Over ten years ago, Mark took a passion for wine to a professional level by studying wine management in a University of California-Davis extension course in Buenos Aires, Argentina. The program focused on the business of wine, from winery budgeting and supply chain management, to world consumption trends and marketing.
He then went on to work as assistant winemaker at :Nota Bene Cellars in Washington state for four years. In addition to his responsibilities in the winery, he started a wine brokerage and promotions company specializing in distributing artisan Washington wineries to a few select US markets.
Moving to Austin in 2009, Mark decided his knowledge and experience is better suited to educating wine consumers through private and public classes and tastings. He worked several years for the retailer Spec’s as a wine educator for the staff and public. Meanwhile, Mark continues to serve as a panel judge for the Texas Wine Journal, rating hundreds of Texas wines in an attempt to understand and pass on commentary for the Texas wine industry to grow and improve.
In August 2015, Mark joined the team of the Society of Wine Educators as Marketing Coordinator to foster wine education across the country, through teaching webinars and writing for the SWE blog. In 2017, many projects were calling, and Mark became an independent educator teaching various classes around Austin and webinars for students around the US, as well as creating digital media content, videos and podcasts, for private clients in the wine industry. Additionally, he serves as Director of Wine Education of the Wine and Food Foundation of TX teaching classes, designing large educational events, and writing for their blog.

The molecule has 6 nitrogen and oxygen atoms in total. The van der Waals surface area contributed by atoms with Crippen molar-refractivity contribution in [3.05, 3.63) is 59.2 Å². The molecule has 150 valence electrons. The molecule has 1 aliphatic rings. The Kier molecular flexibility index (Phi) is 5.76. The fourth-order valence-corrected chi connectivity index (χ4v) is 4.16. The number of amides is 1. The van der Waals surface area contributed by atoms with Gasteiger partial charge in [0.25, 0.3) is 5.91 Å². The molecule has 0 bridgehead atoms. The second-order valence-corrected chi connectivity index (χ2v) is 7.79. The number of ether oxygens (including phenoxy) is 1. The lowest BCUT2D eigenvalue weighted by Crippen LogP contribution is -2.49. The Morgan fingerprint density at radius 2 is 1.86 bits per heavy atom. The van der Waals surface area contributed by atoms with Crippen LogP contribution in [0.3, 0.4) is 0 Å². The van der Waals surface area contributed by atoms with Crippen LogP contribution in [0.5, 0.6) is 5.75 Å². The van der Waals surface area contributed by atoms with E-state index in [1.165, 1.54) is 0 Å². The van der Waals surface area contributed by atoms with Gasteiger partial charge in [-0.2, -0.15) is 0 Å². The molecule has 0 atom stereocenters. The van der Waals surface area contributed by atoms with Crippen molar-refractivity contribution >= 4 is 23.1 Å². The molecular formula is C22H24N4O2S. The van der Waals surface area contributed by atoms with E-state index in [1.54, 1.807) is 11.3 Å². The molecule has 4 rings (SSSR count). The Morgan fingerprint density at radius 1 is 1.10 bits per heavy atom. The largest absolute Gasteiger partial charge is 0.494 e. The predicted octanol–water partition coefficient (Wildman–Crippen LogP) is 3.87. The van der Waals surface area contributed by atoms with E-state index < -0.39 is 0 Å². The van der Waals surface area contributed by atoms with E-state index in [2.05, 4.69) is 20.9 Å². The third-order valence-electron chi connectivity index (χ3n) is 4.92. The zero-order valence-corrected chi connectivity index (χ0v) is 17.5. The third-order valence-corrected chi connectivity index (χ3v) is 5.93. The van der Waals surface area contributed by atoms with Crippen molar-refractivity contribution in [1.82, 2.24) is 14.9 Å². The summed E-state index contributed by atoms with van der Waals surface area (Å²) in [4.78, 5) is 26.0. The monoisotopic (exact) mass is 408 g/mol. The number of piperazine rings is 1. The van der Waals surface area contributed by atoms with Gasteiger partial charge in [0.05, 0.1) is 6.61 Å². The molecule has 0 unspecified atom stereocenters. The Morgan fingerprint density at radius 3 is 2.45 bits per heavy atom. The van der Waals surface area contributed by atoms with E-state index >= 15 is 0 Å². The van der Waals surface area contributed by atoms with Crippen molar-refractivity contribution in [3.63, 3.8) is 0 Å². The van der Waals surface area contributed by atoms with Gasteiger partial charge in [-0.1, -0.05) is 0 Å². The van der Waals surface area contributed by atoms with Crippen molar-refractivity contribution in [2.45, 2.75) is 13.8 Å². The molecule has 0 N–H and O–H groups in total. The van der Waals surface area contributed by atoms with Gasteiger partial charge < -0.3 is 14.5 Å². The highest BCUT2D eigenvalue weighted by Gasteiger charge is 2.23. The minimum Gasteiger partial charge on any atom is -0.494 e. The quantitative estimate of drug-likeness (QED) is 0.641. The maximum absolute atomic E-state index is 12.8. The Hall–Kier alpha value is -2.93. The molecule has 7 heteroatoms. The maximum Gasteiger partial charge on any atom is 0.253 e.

Mark is a true believer that wine empowers us to appreciate different cultures, celebrate friendship and good food, relive a sense of history, and connect ourselves with the earth. That is what it’s all about.
The concept of innovative wine tasting has been something that Mark has been working on for close to 10 years. It is well understood that “comparative” tasting, or tasting one wine against another, allows certain characteristics to pop and become obvious, speeding up the learning curve for wine appreciation. Taken one step further, innovative tasting involves a carefully curated progression of wines and taste experiences that are truly unique and illuminating. In essence, it is the entire art exhibit instead of the individual works of art. This is the philosophy with which Mark puts together all of his public and private classes.